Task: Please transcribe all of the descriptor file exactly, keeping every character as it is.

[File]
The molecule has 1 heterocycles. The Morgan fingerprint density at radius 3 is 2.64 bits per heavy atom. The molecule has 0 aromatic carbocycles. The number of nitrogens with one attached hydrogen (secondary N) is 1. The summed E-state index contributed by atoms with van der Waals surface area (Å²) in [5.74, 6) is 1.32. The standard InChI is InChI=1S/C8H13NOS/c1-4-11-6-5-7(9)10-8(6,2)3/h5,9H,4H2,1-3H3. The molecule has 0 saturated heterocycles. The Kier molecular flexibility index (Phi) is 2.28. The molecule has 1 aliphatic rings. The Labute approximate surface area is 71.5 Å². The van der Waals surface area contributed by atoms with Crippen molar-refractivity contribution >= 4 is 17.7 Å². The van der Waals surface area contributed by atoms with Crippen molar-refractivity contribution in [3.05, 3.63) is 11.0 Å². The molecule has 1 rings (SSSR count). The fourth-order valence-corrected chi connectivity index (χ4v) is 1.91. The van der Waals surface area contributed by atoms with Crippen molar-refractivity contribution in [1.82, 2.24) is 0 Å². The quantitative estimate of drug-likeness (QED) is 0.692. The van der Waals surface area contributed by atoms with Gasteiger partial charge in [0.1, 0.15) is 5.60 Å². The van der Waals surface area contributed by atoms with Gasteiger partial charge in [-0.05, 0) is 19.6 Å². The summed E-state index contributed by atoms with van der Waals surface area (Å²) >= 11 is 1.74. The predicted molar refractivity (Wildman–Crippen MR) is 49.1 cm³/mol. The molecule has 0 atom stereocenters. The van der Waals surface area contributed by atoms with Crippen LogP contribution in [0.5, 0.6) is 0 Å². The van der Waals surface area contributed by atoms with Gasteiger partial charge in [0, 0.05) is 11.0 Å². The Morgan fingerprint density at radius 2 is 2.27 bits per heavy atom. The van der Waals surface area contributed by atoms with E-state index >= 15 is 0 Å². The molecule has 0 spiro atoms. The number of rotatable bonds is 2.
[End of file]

The molecule has 1 heterocycles. The Morgan fingerprint density at radius 3 is 2.64 bits per heavy atom. The molecule has 0 aromatic carbocycles. The number of nitrogens with one attached hydrogen (secondary N) is 1. The summed E-state index contributed by atoms with van der Waals surface area (Å²) in [5.74, 6) is 1.32. The standard InChI is InChI=1S/C8H13NOS/c1-4-11-6-5-7(9)10-8(6,2)3/h5,9H,4H2,1-3H3. The molecule has 0 saturated heterocycles. The Kier molecular flexibility index (Phi) is 2.28. The molecule has 1 aliphatic rings. The Labute approximate surface area is 71.5 Å². The van der Waals surface area contributed by atoms with Crippen molar-refractivity contribution >= 4 is 17.7 Å². The van der Waals surface area contributed by atoms with Crippen molar-refractivity contribution in [3.05, 3.63) is 11.0 Å². The molecule has 1 rings (SSSR count). The fourth-order valence-corrected chi connectivity index (χ4v) is 1.91. The van der Waals surface area contributed by atoms with Crippen molar-refractivity contribution in [1.82, 2.24) is 0 Å². The quantitative estimate of drug-likeness (QED) is 0.692. The van der Waals surface area contributed by atoms with Gasteiger partial charge in [0.1, 0.15) is 5.60 Å². The van der Waals surface area contributed by atoms with Gasteiger partial charge in [-0.05, 0) is 19.6 Å². The summed E-state index contributed by atoms with van der Waals surface area (Å²) >= 11 is 1.74. The predicted molar refractivity (Wildman–Crippen MR) is 49.1 cm³/mol. The molecule has 0 atom stereocenters. The van der Waals surface area contributed by atoms with Crippen LogP contribution in [0.5, 0.6) is 0 Å². The van der Waals surface area contributed by atoms with Gasteiger partial charge in [0, 0.05) is 11.0 Å². The Morgan fingerprint density at radius 2 is 2.27 bits per heavy atom. The van der Waals surface area contributed by atoms with E-state index >= 15 is 0 Å². The molecule has 0 spiro atoms. The number of rotatable bonds is 2.